viernes, 26 de julio de 2013

A Song to remember and Rumpus in the Haren


I’m back again to Hollywood golden years. And once more from Columbia Pictures. It doesn’t mean that was my favourite Major Studio Production, but I have to admit,  I feel curiosity almost fascination about the matte paintings of Columbia films, probably because is a mystery who were the painters of that matte work.

From  1944 to the early 60´s the head of Columbia VFX department was Lawrence Butler, with none matte artist credited.It is for sure that Butler should have had some painters working with him due to the huge amount of matte work on Columbia films.  
As we have seen on other articles, the quality of their paintings is truly inconstant. 

 The matte paintings from “A song to remember” (1945) are a good example of that fluctuating  condition.  
That first view of Paris looks unconvincing as a poor scenic painting. Almost as a background painting for an animation film.

The next painting of street’s of Paris looks much better.
Nice painting of a night view of George Sand’s mansion.




The Majorca island  full view is again not too good. 

But that last rendition of a Majorcan landscape is a beautiful and evocative painting.




As an extra bonus for Columbia mattes  Rumpus in the Harem” (1956) a short comedy with  the Three Stooges at middle orient, showing a nice matte painting of Arabic cityscape. 

martes, 9 de julio de 2013

Kind Hearts and Coronets and The Queen of Spades



Two British films from 1949. Kind Hearst and coronets and the Queen of spades.
What they have in common, apart from the year is the same art director, William Kellner.  

The first film was an Ealing Studios Production, with Sydney Pearson credited for Special effects and Geoffrey Dickinson for process and matte painting effects.
There is some wonderful miniatures like that riverside landscape with a painted backing. All miniature included the small boat with parasol.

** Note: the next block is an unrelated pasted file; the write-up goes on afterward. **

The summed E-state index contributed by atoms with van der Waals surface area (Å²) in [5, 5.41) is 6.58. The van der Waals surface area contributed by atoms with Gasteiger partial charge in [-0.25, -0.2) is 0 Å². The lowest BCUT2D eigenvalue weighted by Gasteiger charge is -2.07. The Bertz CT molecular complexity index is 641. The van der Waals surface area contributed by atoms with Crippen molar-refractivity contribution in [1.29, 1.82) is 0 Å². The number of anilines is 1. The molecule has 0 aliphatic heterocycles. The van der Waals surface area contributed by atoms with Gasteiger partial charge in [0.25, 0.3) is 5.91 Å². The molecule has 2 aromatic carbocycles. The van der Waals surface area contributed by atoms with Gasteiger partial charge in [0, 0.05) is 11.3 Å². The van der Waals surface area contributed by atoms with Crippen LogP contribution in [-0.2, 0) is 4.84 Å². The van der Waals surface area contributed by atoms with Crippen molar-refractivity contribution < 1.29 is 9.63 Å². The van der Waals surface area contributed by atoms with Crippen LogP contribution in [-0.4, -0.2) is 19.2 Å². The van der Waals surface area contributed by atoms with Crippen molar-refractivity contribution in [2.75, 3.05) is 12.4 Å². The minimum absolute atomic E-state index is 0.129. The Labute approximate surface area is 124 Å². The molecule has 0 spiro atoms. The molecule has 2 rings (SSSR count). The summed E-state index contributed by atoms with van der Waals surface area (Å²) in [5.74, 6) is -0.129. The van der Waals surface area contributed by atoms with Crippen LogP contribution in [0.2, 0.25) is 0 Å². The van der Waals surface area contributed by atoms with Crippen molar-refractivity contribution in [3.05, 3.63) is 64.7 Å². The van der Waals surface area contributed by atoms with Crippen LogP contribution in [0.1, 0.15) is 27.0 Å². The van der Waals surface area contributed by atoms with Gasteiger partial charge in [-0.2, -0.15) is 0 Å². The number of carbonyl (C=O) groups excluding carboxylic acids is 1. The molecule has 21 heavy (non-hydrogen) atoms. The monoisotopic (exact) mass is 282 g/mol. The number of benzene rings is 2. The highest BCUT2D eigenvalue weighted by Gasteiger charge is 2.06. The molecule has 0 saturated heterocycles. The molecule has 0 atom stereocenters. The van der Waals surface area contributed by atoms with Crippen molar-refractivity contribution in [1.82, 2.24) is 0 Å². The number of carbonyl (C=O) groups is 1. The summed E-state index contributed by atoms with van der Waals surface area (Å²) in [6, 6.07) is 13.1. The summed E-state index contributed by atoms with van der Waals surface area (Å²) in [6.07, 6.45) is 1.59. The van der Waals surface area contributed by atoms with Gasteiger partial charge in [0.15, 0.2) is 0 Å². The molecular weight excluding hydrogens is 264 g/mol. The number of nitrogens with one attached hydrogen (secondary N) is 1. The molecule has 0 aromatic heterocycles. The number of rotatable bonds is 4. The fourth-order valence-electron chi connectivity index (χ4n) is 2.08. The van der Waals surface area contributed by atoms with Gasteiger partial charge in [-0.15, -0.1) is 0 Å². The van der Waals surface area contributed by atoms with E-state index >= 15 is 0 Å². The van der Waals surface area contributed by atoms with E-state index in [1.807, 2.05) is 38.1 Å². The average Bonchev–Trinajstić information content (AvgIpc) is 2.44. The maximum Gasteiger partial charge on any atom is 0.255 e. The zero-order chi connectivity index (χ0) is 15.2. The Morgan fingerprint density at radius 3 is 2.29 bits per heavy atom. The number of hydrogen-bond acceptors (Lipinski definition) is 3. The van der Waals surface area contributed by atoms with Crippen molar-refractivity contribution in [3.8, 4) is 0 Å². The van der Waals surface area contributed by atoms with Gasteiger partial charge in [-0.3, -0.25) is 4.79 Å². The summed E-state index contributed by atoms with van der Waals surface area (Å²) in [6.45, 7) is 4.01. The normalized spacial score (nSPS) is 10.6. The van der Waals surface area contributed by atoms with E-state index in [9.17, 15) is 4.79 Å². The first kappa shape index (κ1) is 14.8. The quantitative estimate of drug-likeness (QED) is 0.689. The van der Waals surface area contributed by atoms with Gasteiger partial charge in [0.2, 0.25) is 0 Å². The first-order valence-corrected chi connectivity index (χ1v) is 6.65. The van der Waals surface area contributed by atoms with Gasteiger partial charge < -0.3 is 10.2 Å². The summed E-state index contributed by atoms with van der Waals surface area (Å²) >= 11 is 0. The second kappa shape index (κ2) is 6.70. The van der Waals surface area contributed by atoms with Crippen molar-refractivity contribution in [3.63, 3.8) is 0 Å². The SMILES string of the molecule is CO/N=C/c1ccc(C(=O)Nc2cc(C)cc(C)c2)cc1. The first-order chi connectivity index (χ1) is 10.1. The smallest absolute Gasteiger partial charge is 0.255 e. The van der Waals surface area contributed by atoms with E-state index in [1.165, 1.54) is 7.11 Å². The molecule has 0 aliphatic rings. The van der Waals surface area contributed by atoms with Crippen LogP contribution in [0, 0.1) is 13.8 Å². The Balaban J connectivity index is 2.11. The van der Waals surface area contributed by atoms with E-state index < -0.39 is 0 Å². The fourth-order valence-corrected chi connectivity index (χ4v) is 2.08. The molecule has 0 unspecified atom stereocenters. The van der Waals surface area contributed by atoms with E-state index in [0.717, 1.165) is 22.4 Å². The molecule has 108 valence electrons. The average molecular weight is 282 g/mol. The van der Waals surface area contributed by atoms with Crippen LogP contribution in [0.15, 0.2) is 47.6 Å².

Also miniatures with painted baking of two war ships sinking after colliding.
A matte painting of the upper part and ceiling for the scene of the trial of peers at the House of Lords.
Although this Blog is focused to matte painting, as a big fan to make up effects I can’t miss the opportunity to show some make up work by Harry Frampton on one of my favourites actors, Alec Guinness.

Not much matte paintings today, sorry. For Queen of spades, there is only a wonderful foreground miniature to show. There was no FX credited, so I have to assume that art director was responsible for that trick.  As interesting data, Ken Adam worked as draughtsman at the art department.
 At the first look it doesn’t look like a trick shot, but a complete and full building.

 With unbalanced light, the trick is revealed.
 

jueves, 4 de julio de 2013

Timbuktu 1958

Three beautiful matte paintings on black and white for an action adventure film from 1958 Timbuktu directed by Jacques Tourneur and produced by Edward Small productions, with Victor Mature and Yvonne de Carlo.

 No credit for Special effects of any kind, although I think Alex Weldon was responsible for pyrotechnic and mechanical effects.

Edward Small productions from the 40´s, and early 50´s used to be distributed by Columbia Pictures (Black Arrow 1948, Lorna Doone 1951), but latter on he worked for United Artist (Salomon and Sheba 1959, Jack the giant killer 1962, or Timbuktu 1958) All those films have matte painting, but as far as I know United Artist didn’t have FX department, and Columbia used to assign matte works to a freelance artists or commission works to other studios matte departments. 

At some other films by Edward Small (The man in the iron mask 1939 or The Corsican brothers 1941) FX credit were for Howard Anderson Company. As far as I know many matte artist worked for H. A. Company including Albert Whitlock.
 These three matte paintings could have been done by any artists that used to get works from out of his department like Jan Domela, or any freelance matte painters like Howard Fisher, Cliff Silsby, Louis McManus, or Albert Maxwell Simpson.